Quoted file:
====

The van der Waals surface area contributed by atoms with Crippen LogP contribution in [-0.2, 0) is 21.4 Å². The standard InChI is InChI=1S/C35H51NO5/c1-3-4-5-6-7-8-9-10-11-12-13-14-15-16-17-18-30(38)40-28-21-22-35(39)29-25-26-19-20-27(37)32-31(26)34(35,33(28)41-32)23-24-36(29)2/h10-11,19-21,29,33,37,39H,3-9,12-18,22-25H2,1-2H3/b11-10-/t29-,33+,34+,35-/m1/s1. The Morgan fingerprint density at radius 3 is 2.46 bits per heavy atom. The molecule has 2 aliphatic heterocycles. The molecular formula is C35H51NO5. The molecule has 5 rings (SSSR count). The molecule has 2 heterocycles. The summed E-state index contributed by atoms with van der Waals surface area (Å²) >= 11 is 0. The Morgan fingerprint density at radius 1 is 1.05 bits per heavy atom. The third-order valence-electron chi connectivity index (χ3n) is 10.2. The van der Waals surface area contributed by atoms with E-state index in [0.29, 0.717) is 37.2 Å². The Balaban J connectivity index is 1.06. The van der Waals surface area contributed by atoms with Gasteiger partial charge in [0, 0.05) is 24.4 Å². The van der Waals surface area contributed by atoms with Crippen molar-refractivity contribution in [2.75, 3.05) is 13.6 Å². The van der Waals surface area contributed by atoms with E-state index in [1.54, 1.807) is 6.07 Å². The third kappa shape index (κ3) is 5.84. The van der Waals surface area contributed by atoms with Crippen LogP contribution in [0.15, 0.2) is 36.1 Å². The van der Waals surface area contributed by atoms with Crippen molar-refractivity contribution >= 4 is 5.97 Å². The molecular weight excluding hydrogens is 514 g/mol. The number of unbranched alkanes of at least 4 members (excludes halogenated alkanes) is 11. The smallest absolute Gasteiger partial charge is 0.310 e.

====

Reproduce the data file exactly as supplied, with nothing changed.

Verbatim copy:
The van der Waals surface area contributed by atoms with Crippen LogP contribution in [-0.2, 0) is 21.4 Å². The standard InChI is InChI=1S/C35H51NO5/c1-3-4-5-6-7-8-9-10-11-12-13-14-15-16-17-18-30(38)40-28-21-22-35(39)29-25-26-19-20-27(37)32-31(26)34(35,33(28)41-32)23-24-36(29)2/h10-11,19-21,29,33,37,39H,3-9,12-18,22-25H2,1-2H3/b11-10-/t29-,33+,34+,35-/m1/s1. The Morgan fingerprint density at radius 3 is 2.46 bits per heavy atom. The molecule has 2 aliphatic heterocycles. The molecular formula is C35H51NO5. The molecule has 5 rings (SSSR count). The molecule has 2 heterocycles. The summed E-state index contributed by atoms with van der Waals surface area (Å²) >= 11 is 0. The Morgan fingerprint density at radius 1 is 1.05 bits per heavy atom. The third-order valence-electron chi connectivity index (χ3n) is 10.2. The van der Waals surface area contributed by atoms with E-state index in [0.29, 0.717) is 37.2 Å². The Balaban J connectivity index is 1.06. The van der Waals surface area contributed by atoms with Gasteiger partial charge in [0, 0.05) is 24.4 Å². The van der Waals surface area contributed by atoms with Crippen molar-refractivity contribution in [2.75, 3.05) is 13.6 Å². The van der Waals surface area contributed by atoms with E-state index in [1.54, 1.807) is 6.07 Å². The third kappa shape index (κ3) is 5.84. The van der Waals surface area contributed by atoms with Crippen LogP contribution in [0.15, 0.2) is 36.1 Å². The van der Waals surface area contributed by atoms with Crippen molar-refractivity contribution >= 4 is 5.97 Å². The molecular weight excluding hydrogens is 514 g/mol. The number of unbranched alkanes of at least 4 members (excludes halogenated alkanes) is 11. The smallest absolute Gasteiger partial charge is 0.310 e.